The gears of very large machinery are turning but risk crushing the lives of the Anglophone community.
To remember accounts of the 1994 genocide in Rwanda, General Romeo Dallaire would write of the “third force” moving among the catastrophic events. There are accounts of militia away from the cities, young men with new cellphones, modern communications and functioning cellphone services.
Several other things seem strange or out of place here. The Anglophone diaspora’s representatives are well connected. With exception the wealthy and privileged are allowed to become the diaspora while a low income and oppressed population stays at home or joins the half a million current refugees in Cameroon.
The human rights atrocities of the Eastern Congo took many years to be noticed by the world public while millions died. In Cameroon alleged human rights violations have been raised repeatedly with a death toll of three thousand since the attorney strike of 2016. The U.S. cut military aid to Cameroon’s armed forces due to reports of human rights abuses. This may have simply been an excuse as part of the professed U.S. policy change to withdraw troops throughout the continent. Some Anglophones attempt to blame government forces for the destruction of government built hospitals and schools. In poor communities people are not likely to burn their own hospitals, or schools, or community centers. These policies are made by the elite. Anglophone leadership has forbidden state education to proceed and so closed down regional schools damaging a generation of Anglophone youth. Any teachers and students standing for their right to education are endangered.
When a government hospital serving an Anglophone region is burned down, the report goes into a file collected by a University of Toronto’s “Database of Atrocities on Cameroon’s Anglophone Crisis,” as in the instance of the burning of Muyuka District Hospital at the end of March(5): the event is verified by the database which avoids assessing responsibility for this attack. The report’s material unrealistically accuses the “terrorist Republic of Cameroun military.” Reports of atrocities are submitted anonymously. Toronto teams in this effort with a variety of English, U.S. and former Commonwealth universities. Not one of them is Francophone.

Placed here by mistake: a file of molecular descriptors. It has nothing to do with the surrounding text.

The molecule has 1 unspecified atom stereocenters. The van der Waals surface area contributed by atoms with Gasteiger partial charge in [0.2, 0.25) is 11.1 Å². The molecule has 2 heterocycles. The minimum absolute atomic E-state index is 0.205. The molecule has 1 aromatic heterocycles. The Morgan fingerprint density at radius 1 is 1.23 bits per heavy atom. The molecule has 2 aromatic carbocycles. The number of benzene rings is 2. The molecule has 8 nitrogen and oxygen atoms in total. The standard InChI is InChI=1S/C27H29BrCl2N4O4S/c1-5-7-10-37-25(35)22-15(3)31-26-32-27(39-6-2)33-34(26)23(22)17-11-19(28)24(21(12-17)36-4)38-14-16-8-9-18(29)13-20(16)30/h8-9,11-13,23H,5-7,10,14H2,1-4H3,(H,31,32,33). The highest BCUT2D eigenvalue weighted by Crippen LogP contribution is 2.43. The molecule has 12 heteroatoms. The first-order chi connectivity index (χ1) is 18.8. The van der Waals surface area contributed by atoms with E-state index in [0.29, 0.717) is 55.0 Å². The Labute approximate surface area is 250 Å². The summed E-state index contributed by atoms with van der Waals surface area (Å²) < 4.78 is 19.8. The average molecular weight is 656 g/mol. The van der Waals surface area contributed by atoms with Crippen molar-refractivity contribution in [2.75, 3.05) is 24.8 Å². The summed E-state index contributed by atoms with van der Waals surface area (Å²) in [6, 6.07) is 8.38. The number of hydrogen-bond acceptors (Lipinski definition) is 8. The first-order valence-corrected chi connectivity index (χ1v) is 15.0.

This kind of information collection is usually the domain of the United Nations. It is unclear just who will control or censor the data collected by the University of Toronto. The public will have access to news reports from global media sources such as Deutsche Welle and Voice of America. For instance, currently the Separatists are kidnapping election candidates for government positions in Anglophone areas. (6) Neither corporate media nor NGOs point out that there is no indication at all of consensus or democracy in the management of the Anglophone policies.
An important information source for troubles in Cameroon is the International Crisis Group,(7) providing verifiable information with good depth, continuity and minimal slanting, except in the areas it neglects, such as tribal identifications or factors of income. Its faults as an information source reflect the wealth of its donors (such as Canada, France, the Henry Luce Foundation, Rockefeller Brothers Fund etc.), and lack of noticeable African representation.
In a previous essay(8) I’ve noted the extensive joint report of Canada’s Centre for Human Rights and Democracy in Africa & Raoul Wallenberg Centre for Human Rights on “Cameroon’s Unfolding Catastrophe, Evidence of Human Rights Violations and Crimes against Humanity.”(9) The report discusses the crisis in Cameroon as if unaware of the country’s war with ISIS and the government’s attempts to protect the Christian villagers from slaughters by foreign forces. The report provides a source for the International Crisis Group as well as Lawyers Rights Watch Canada which I’ve resigned from to maintain impartiality. The CHRDA founder, an attorney among those initiating the Cameroon Anglophone lawyers strike of 2016 which precipitated the current struggle for Anglophone Independence in Cameroon, spoke for Lawyers’ Rights Watch Canada, in General Debate at the UN Human Rights Council, September 13th, 2019.
I find LRWC’s recent “Open Letter to President Macron about Human Rights Abuses in Cameroon,”(10)unwise in attributing to France the power to arrange Cameroon’s submission to Swiss-led talks. It denigrates African independence and is a disingenuous request since objections to any serious negotiations rest with the Anglophone leaders. A line – “We trust that France does not want to be complicit in another genocide in Africa after Rwanda,” is ominous. The letter is signed by fifty primarily Anglophone experts on genocide and human rights, and NGOs, of various stature and weight including Lawyers Rights Watch Canada.
The difference of language is being used to remind groups of their difference, to insist on their difference, to occasion casualties and destruction of the social fabric, for more casualties, and I worry for the survival of the Anglophone community in Cameroon.